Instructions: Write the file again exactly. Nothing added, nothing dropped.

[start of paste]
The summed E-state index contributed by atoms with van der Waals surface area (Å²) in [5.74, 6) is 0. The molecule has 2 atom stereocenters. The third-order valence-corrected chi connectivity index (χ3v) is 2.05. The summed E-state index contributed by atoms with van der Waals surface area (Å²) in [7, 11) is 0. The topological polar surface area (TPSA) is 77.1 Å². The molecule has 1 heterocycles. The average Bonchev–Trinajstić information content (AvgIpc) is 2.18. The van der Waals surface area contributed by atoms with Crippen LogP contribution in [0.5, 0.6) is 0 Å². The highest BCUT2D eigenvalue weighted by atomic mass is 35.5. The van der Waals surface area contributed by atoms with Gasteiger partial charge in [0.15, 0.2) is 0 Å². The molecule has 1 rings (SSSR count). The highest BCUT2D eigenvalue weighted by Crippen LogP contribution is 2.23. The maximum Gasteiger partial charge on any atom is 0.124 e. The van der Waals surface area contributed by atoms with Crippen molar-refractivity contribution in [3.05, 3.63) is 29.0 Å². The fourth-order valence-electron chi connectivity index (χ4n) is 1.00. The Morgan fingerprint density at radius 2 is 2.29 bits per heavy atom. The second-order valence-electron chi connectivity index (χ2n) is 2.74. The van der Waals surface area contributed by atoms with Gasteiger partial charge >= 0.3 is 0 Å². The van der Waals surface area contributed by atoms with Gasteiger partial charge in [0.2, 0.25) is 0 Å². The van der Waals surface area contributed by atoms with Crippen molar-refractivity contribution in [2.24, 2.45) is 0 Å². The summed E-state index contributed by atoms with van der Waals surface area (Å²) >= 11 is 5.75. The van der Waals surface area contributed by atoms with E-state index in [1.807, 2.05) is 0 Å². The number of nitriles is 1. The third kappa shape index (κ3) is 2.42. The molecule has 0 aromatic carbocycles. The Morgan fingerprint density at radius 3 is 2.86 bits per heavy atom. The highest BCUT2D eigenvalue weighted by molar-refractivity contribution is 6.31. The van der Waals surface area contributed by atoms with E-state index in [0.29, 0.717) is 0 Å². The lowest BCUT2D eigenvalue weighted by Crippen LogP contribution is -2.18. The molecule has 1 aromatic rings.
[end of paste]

The summed E-state index contributed by atoms with van der Waals surface area (Å²) in [5.74, 6) is 0. The molecule has 2 atom stereocenters. The third-order valence-corrected chi connectivity index (χ3v) is 2.05. The summed E-state index contributed by atoms with van der Waals surface area (Å²) in [7, 11) is 0. The topological polar surface area (TPSA) is 77.1 Å². The molecule has 1 heterocycles. The average Bonchev–Trinajstić information content (AvgIpc) is 2.18. The van der Waals surface area contributed by atoms with Crippen LogP contribution in [0.5, 0.6) is 0 Å². The highest BCUT2D eigenvalue weighted by atomic mass is 35.5. The van der Waals surface area contributed by atoms with Gasteiger partial charge in [0.15, 0.2) is 0 Å². The molecule has 1 rings (SSSR count). The highest BCUT2D eigenvalue weighted by Crippen LogP contribution is 2.23. The maximum Gasteiger partial charge on any atom is 0.124 e. The van der Waals surface area contributed by atoms with Crippen molar-refractivity contribution in [3.05, 3.63) is 29.0 Å². The fourth-order valence-electron chi connectivity index (χ4n) is 1.00. The Morgan fingerprint density at radius 2 is 2.29 bits per heavy atom. The second-order valence-electron chi connectivity index (χ2n) is 2.74. The van der Waals surface area contributed by atoms with Gasteiger partial charge >= 0.3 is 0 Å². The van der Waals surface area contributed by atoms with Gasteiger partial charge in [0.2, 0.25) is 0 Å². The van der Waals surface area contributed by atoms with Crippen molar-refractivity contribution in [2.24, 2.45) is 0 Å². The summed E-state index contributed by atoms with van der Waals surface area (Å²) >= 11 is 5.75. The van der Waals surface area contributed by atoms with E-state index in [1.807, 2.05) is 0 Å². The number of nitriles is 1. The third kappa shape index (κ3) is 2.42. The molecule has 0 aromatic carbocycles. The Morgan fingerprint density at radius 3 is 2.86 bits per heavy atom. The highest BCUT2D eigenvalue weighted by molar-refractivity contribution is 6.31. The van der Waals surface area contributed by atoms with E-state index in [0.29, 0.717) is 0 Å². The lowest BCUT2D eigenvalue weighted by Crippen LogP contribution is -2.18. The molecule has 1 aromatic rings.